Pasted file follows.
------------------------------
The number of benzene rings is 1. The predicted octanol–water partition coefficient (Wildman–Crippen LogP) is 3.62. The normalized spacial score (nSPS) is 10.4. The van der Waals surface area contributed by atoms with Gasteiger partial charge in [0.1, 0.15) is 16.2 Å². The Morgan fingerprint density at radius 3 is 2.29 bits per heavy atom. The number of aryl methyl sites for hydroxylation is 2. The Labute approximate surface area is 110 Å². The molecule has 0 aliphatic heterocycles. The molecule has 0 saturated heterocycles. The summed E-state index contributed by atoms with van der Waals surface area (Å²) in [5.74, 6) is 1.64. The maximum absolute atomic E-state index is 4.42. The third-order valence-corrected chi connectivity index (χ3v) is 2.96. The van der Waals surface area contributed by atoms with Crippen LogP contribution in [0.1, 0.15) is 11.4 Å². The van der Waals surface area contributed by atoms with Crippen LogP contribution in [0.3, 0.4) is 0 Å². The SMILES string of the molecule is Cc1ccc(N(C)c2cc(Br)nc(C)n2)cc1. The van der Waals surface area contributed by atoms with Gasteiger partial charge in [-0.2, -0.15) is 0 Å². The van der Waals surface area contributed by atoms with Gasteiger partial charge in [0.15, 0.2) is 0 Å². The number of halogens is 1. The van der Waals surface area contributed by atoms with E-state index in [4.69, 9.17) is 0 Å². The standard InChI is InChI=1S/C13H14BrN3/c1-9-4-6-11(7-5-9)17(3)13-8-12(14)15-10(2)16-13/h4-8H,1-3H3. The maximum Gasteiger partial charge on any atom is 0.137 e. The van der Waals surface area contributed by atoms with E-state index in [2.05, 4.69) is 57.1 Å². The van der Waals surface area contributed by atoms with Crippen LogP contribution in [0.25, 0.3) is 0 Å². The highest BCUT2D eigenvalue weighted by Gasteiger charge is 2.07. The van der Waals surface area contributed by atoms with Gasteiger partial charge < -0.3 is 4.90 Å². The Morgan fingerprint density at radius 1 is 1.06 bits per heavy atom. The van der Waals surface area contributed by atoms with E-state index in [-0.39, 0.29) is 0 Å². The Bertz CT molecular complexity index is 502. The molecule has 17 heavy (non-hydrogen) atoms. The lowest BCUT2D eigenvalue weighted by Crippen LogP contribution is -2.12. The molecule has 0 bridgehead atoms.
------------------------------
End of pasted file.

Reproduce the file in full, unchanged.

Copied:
The number of benzene rings is 1. The predicted octanol–water partition coefficient (Wildman–Crippen LogP) is 3.62. The normalized spacial score (nSPS) is 10.4. The van der Waals surface area contributed by atoms with Gasteiger partial charge in [0.1, 0.15) is 16.2 Å². The Morgan fingerprint density at radius 3 is 2.29 bits per heavy atom. The number of aryl methyl sites for hydroxylation is 2. The Labute approximate surface area is 110 Å². The molecule has 0 aliphatic heterocycles. The molecule has 0 saturated heterocycles. The summed E-state index contributed by atoms with van der Waals surface area (Å²) in [5.74, 6) is 1.64. The maximum absolute atomic E-state index is 4.42. The third-order valence-corrected chi connectivity index (χ3v) is 2.96. The van der Waals surface area contributed by atoms with Crippen LogP contribution in [0.1, 0.15) is 11.4 Å². The van der Waals surface area contributed by atoms with Crippen LogP contribution in [0.3, 0.4) is 0 Å². The SMILES string of the molecule is Cc1ccc(N(C)c2cc(Br)nc(C)n2)cc1. The van der Waals surface area contributed by atoms with Gasteiger partial charge in [-0.2, -0.15) is 0 Å². The van der Waals surface area contributed by atoms with Gasteiger partial charge in [0.15, 0.2) is 0 Å². The number of halogens is 1. The van der Waals surface area contributed by atoms with E-state index in [4.69, 9.17) is 0 Å². The standard InChI is InChI=1S/C13H14BrN3/c1-9-4-6-11(7-5-9)17(3)13-8-12(14)15-10(2)16-13/h4-8H,1-3H3. The maximum Gasteiger partial charge on any atom is 0.137 e. The van der Waals surface area contributed by atoms with E-state index in [2.05, 4.69) is 57.1 Å². The van der Waals surface area contributed by atoms with Crippen LogP contribution in [0.25, 0.3) is 0 Å². The highest BCUT2D eigenvalue weighted by Gasteiger charge is 2.07. The van der Waals surface area contributed by atoms with Gasteiger partial charge < -0.3 is 4.90 Å². The Morgan fingerprint density at radius 1 is 1.06 bits per heavy atom. The van der Waals surface area contributed by atoms with E-state index in [-0.39, 0.29) is 0 Å². The Bertz CT molecular complexity index is 502. The molecule has 17 heavy (non-hydrogen) atoms. The lowest BCUT2D eigenvalue weighted by Crippen LogP contribution is -2.12. The molecule has 0 bridgehead atoms.